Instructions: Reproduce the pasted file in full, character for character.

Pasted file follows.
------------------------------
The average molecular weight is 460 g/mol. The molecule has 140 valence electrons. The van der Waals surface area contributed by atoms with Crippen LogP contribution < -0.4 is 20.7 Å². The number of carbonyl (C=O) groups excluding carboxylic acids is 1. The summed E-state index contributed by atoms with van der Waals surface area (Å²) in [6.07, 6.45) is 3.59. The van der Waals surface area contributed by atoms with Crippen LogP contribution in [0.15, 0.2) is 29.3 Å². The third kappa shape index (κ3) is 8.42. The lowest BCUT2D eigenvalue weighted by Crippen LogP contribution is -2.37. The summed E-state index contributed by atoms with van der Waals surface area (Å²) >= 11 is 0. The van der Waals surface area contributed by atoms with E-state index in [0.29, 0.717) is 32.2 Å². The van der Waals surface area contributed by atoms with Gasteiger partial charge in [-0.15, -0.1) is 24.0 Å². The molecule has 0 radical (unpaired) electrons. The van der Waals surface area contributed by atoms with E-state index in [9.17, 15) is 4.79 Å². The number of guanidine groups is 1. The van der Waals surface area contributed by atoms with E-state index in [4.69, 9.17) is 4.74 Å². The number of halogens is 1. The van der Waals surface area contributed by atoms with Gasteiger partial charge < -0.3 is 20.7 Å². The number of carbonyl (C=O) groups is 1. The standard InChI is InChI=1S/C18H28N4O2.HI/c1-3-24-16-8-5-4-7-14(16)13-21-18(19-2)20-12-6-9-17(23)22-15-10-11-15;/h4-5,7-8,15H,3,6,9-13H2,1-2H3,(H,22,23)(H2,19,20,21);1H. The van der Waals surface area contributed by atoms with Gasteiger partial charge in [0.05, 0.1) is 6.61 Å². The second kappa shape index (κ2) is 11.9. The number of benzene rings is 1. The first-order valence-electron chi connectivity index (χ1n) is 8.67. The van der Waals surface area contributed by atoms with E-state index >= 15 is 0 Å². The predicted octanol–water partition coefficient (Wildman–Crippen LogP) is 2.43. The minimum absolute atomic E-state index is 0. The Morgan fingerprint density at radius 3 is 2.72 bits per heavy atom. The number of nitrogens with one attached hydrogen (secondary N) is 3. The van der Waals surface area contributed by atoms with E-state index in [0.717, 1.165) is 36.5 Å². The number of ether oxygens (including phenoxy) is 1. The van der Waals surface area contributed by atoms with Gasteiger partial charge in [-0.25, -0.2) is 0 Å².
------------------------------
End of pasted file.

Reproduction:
The average molecular weight is 460 g/mol. The molecule has 140 valence electrons. The van der Waals surface area contributed by atoms with Crippen LogP contribution < -0.4 is 20.7 Å². The number of carbonyl (C=O) groups excluding carboxylic acids is 1. The summed E-state index contributed by atoms with van der Waals surface area (Å²) in [6.07, 6.45) is 3.59. The van der Waals surface area contributed by atoms with Crippen LogP contribution in [0.15, 0.2) is 29.3 Å². The third kappa shape index (κ3) is 8.42. The lowest BCUT2D eigenvalue weighted by Crippen LogP contribution is -2.37. The summed E-state index contributed by atoms with van der Waals surface area (Å²) >= 11 is 0. The van der Waals surface area contributed by atoms with E-state index in [0.29, 0.717) is 32.2 Å². The van der Waals surface area contributed by atoms with Gasteiger partial charge in [-0.15, -0.1) is 24.0 Å². The molecule has 0 radical (unpaired) electrons. The van der Waals surface area contributed by atoms with E-state index in [9.17, 15) is 4.79 Å². The number of guanidine groups is 1. The van der Waals surface area contributed by atoms with E-state index in [4.69, 9.17) is 4.74 Å². The number of halogens is 1. The van der Waals surface area contributed by atoms with Gasteiger partial charge < -0.3 is 20.7 Å². The number of carbonyl (C=O) groups is 1. The standard InChI is InChI=1S/C18H28N4O2.HI/c1-3-24-16-8-5-4-7-14(16)13-21-18(19-2)20-12-6-9-17(23)22-15-10-11-15;/h4-5,7-8,15H,3,6,9-13H2,1-2H3,(H,22,23)(H2,19,20,21);1H. The van der Waals surface area contributed by atoms with Gasteiger partial charge in [0.05, 0.1) is 6.61 Å². The second kappa shape index (κ2) is 11.9. The number of benzene rings is 1. The first-order valence-electron chi connectivity index (χ1n) is 8.67. The van der Waals surface area contributed by atoms with E-state index >= 15 is 0 Å². The predicted octanol–water partition coefficient (Wildman–Crippen LogP) is 2.43. The minimum absolute atomic E-state index is 0. The Morgan fingerprint density at radius 3 is 2.72 bits per heavy atom. The number of nitrogens with one attached hydrogen (secondary N) is 3. The van der Waals surface area contributed by atoms with E-state index in [0.717, 1.165) is 36.5 Å². The number of ether oxygens (including phenoxy) is 1. The van der Waals surface area contributed by atoms with Gasteiger partial charge in [-0.25, -0.2) is 0 Å².